Griffin Has OU Primed for a Big Year
Nov. 6, 2008
NORMAN, Okla. (AP) - Even when everyone else seemed to be questioning him, Blake Griffin saw the potential for something special at Oklahoma.
There was a young, new coach who seemed to know a lot about basketball. He knew the players better than those at other schools, with his older brother being one of them. It just felt right for him to stay close to home and play for the Sooners.
Now, others are starting to see what Griffin envisioned when he signed on to play for a program that was going through a coaching change and would have to suffer through NCAA sanctions. For the first time in the league's 13-year history, No. 12 Oklahoma is the preseason favorite to win the Big 12.
"A lot of people were telling me when I committed to Oklahoma, "Why did you commit to Oklahoma? Why didn't you want to go to a school like Duke or North Carolina or Florida or Kansas or something like that?"' said Griffin, a preseason AP All-American. "I told a lot of people, "Just wait. You'll see.'
"Now that we're in this position, it feels good."
It'll feel even better if Griffin turns that decision, and maybe an even bigger one to stick around for his sophomore year instead of heading to the NBA, into another gratifying season with the Sooners.
With Griffin deciding to come back, third-year coach Jeff Capel was able to lure McDonald's All-American guard Willie Warren to play alongside him. It'll be the first time Oklahoma has two alumni of the high-school All-Star game in its program at the same time, and that's the main reason for the lofty preseason hopes.
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"This is what I wanted to get into," said Griffin, who averaged 14.7 points and 9.1 rebounds last season as a freshman. "I didn't know how quickly it was going to happen or how fast things were going to happen. ... I was coming in to make my every year as good as possible. This just happened to be a year that we kind of took that extra step that really kind of pushed ourselves into the top."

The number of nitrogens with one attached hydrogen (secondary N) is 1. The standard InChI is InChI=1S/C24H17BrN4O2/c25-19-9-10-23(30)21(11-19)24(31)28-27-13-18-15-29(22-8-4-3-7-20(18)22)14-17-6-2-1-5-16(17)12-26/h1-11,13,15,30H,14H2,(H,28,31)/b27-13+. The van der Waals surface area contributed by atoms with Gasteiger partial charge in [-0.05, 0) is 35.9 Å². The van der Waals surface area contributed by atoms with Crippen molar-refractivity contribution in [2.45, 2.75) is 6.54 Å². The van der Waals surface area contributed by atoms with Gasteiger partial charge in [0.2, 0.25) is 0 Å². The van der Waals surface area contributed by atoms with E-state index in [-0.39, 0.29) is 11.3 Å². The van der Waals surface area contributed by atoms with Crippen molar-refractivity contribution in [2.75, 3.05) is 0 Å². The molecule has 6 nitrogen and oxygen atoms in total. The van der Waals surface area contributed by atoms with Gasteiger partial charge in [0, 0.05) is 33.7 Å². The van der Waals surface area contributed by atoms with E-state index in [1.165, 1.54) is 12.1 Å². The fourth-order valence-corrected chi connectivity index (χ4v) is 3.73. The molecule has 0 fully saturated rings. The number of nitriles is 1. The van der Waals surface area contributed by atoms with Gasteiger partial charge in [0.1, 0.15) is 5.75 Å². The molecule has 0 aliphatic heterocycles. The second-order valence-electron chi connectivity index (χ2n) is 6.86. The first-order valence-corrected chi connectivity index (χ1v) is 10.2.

Griffin spent his offseason working on his shot and preparing himself to better deal with the double-teams that came his way last season and will return again unless the Sooners can capitalize on them.
Warren could play a big role in that process. The combo guard is expected to provide a scoring threat from the perimeter and spend some time at the point, making the Sooners more dangerous from the outside in addition to Griffin's inside presence.
"I feel like I'm in a good position to have him on my team just because he'll open up things for me," Griffin said. "At the same time, we both help each other out. That's a big thing is being able to learn from guys. I'll be able to learn from him just because last year I didn't play with a player like him.
"Not taking anything away from the guys that we have on our team, but he's just a different type of player and I think we can both just learn from each other and grow."
Warren averaged 24.9 points and 4.7 assists on his way to the state championship in his senior year at North Crowley High School in Fort Worth, Texas.
He said he was attracted to Oklahoma because he thinks Capel had a comparable playing style during his career at Duke, and also because he wanted to play with Griffin and create "hopefully one of the best one-two punches in the country.
"That's what I'm hoping for. That's the main reason I came to Oklahoma," Warren said.
The window of success for Griffin and Warren may be a brief one. Just like he did after last season, Griffin will have a decision to make about his future when his sophomore year ends.
"I'm not thinking about that right now. It's not something that's important for me," Griffin said. "I'll make that decision at the end of the season, when we're done playing.
"Right now, my main focus and all my concentration is on our team and trying to win games and to really make our goals come true."